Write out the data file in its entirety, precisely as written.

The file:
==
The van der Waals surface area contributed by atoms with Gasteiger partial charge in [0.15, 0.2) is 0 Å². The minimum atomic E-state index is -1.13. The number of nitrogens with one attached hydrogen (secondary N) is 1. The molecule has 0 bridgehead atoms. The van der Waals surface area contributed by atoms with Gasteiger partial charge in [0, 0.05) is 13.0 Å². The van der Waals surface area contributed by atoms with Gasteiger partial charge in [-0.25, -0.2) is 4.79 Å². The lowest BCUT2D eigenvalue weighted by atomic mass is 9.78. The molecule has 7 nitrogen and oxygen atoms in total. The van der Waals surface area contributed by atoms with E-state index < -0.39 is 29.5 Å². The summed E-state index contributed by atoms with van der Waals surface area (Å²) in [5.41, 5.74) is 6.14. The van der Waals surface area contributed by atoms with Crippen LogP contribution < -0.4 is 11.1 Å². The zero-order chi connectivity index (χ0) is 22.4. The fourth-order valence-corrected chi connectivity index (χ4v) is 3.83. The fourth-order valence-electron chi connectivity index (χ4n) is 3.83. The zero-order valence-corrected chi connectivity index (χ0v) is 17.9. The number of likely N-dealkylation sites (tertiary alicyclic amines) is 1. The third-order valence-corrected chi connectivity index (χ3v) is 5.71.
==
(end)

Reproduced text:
The van der Waals surface area contributed by atoms with Gasteiger partial charge in [0.15, 0.2) is 0 Å². The minimum atomic E-state index is -1.13. The number of nitrogens with one attached hydrogen (secondary N) is 1. The molecule has 0 bridgehead atoms. The van der Waals surface area contributed by atoms with Gasteiger partial charge in [0, 0.05) is 13.0 Å². The van der Waals surface area contributed by atoms with Gasteiger partial charge in [-0.25, -0.2) is 4.79 Å². The lowest BCUT2D eigenvalue weighted by atomic mass is 9.78. The molecule has 7 nitrogen and oxygen atoms in total. The van der Waals surface area contributed by atoms with E-state index < -0.39 is 29.5 Å². The summed E-state index contributed by atoms with van der Waals surface area (Å²) in [5.41, 5.74) is 6.14. The van der Waals surface area contributed by atoms with Crippen LogP contribution < -0.4 is 11.1 Å². The zero-order chi connectivity index (χ0) is 22.4. The fourth-order valence-corrected chi connectivity index (χ4v) is 3.83. The fourth-order valence-electron chi connectivity index (χ4n) is 3.83. The zero-order valence-corrected chi connectivity index (χ0v) is 17.9. The number of likely N-dealkylation sites (tertiary alicyclic amines) is 1. The third-order valence-corrected chi connectivity index (χ3v) is 5.71.